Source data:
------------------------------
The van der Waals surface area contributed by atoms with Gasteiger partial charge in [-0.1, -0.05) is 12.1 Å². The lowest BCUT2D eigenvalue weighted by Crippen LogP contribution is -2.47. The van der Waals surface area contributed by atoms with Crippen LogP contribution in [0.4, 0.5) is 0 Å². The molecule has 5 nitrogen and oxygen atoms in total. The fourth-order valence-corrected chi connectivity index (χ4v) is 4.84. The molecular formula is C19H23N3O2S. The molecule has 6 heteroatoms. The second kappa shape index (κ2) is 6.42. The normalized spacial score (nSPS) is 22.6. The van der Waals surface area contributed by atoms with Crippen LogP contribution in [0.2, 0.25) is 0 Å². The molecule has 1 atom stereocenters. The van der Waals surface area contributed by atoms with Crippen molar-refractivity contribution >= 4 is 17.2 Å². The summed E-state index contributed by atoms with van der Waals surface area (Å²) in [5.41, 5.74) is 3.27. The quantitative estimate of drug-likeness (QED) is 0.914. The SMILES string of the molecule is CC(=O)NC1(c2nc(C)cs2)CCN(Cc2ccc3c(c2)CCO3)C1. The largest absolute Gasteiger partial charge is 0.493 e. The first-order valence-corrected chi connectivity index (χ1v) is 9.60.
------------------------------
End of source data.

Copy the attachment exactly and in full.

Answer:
The van der Waals surface area contributed by atoms with Gasteiger partial charge in [-0.1, -0.05) is 12.1 Å². The lowest BCUT2D eigenvalue weighted by Crippen LogP contribution is -2.47. The van der Waals surface area contributed by atoms with Crippen LogP contribution in [0.4, 0.5) is 0 Å². The molecule has 5 nitrogen and oxygen atoms in total. The fourth-order valence-corrected chi connectivity index (χ4v) is 4.84. The molecular formula is C19H23N3O2S. The molecule has 6 heteroatoms. The second kappa shape index (κ2) is 6.42. The normalized spacial score (nSPS) is 22.6. The van der Waals surface area contributed by atoms with Crippen LogP contribution in [0.2, 0.25) is 0 Å². The molecule has 1 atom stereocenters. The van der Waals surface area contributed by atoms with Crippen molar-refractivity contribution >= 4 is 17.2 Å². The summed E-state index contributed by atoms with van der Waals surface area (Å²) in [5.41, 5.74) is 3.27. The quantitative estimate of drug-likeness (QED) is 0.914. The SMILES string of the molecule is CC(=O)NC1(c2nc(C)cs2)CCN(Cc2ccc3c(c2)CCO3)C1. The largest absolute Gasteiger partial charge is 0.493 e. The first-order valence-corrected chi connectivity index (χ1v) is 9.60.